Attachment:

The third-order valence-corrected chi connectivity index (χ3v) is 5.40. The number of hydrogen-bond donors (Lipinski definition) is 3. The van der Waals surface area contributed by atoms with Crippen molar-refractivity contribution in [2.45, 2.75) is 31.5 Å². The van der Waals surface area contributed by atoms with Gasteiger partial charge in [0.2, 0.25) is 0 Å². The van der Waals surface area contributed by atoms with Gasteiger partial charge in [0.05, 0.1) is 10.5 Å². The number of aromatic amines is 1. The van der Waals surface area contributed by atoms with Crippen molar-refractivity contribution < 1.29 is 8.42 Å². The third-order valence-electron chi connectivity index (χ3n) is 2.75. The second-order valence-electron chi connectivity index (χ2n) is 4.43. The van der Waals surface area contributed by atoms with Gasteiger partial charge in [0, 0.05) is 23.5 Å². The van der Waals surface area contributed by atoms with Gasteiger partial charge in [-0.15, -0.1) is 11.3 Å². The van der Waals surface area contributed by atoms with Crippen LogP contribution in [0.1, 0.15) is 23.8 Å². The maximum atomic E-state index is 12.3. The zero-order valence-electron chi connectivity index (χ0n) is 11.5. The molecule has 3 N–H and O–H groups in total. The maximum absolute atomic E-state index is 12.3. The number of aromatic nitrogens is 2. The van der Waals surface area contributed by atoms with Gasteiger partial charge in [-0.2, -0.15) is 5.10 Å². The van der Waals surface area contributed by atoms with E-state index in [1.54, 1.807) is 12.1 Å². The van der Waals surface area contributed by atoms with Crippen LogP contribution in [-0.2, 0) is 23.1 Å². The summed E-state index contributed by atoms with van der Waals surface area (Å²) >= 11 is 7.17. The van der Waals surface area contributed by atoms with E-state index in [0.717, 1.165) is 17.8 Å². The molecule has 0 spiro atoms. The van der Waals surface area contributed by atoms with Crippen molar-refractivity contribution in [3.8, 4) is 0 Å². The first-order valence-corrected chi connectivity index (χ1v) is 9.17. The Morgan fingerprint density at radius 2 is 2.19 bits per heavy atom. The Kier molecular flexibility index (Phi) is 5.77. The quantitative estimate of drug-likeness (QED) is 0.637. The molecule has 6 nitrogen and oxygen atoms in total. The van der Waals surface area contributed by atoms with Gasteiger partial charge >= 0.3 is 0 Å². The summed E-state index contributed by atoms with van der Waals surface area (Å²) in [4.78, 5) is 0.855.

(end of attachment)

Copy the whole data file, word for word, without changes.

The third-order valence-corrected chi connectivity index (χ3v) is 5.40. The number of hydrogen-bond donors (Lipinski definition) is 3. The van der Waals surface area contributed by atoms with Crippen molar-refractivity contribution in [2.45, 2.75) is 31.5 Å². The van der Waals surface area contributed by atoms with Gasteiger partial charge in [0.2, 0.25) is 0 Å². The van der Waals surface area contributed by atoms with Gasteiger partial charge in [0.05, 0.1) is 10.5 Å². The number of aromatic amines is 1. The van der Waals surface area contributed by atoms with Crippen molar-refractivity contribution < 1.29 is 8.42 Å². The third-order valence-electron chi connectivity index (χ3n) is 2.75. The second-order valence-electron chi connectivity index (χ2n) is 4.43. The van der Waals surface area contributed by atoms with Gasteiger partial charge in [0, 0.05) is 23.5 Å². The van der Waals surface area contributed by atoms with Gasteiger partial charge in [-0.15, -0.1) is 11.3 Å². The van der Waals surface area contributed by atoms with Crippen LogP contribution in [0.1, 0.15) is 23.8 Å². The maximum atomic E-state index is 12.3. The zero-order valence-electron chi connectivity index (χ0n) is 11.5. The molecule has 3 N–H and O–H groups in total. The maximum absolute atomic E-state index is 12.3. The number of aromatic nitrogens is 2. The van der Waals surface area contributed by atoms with Gasteiger partial charge in [-0.2, -0.15) is 5.10 Å². The van der Waals surface area contributed by atoms with E-state index in [1.54, 1.807) is 12.1 Å². The van der Waals surface area contributed by atoms with Crippen LogP contribution in [-0.2, 0) is 23.1 Å². The summed E-state index contributed by atoms with van der Waals surface area (Å²) >= 11 is 7.17. The van der Waals surface area contributed by atoms with E-state index in [0.717, 1.165) is 17.8 Å². The molecule has 0 spiro atoms. The van der Waals surface area contributed by atoms with Crippen molar-refractivity contribution in [3.8, 4) is 0 Å². The first-order valence-corrected chi connectivity index (χ1v) is 9.17. The Morgan fingerprint density at radius 2 is 2.19 bits per heavy atom. The Kier molecular flexibility index (Phi) is 5.77. The quantitative estimate of drug-likeness (QED) is 0.637. The molecule has 6 nitrogen and oxygen atoms in total. The van der Waals surface area contributed by atoms with Gasteiger partial charge >= 0.3 is 0 Å². The summed E-state index contributed by atoms with van der Waals surface area (Å²) in [4.78, 5) is 0.855.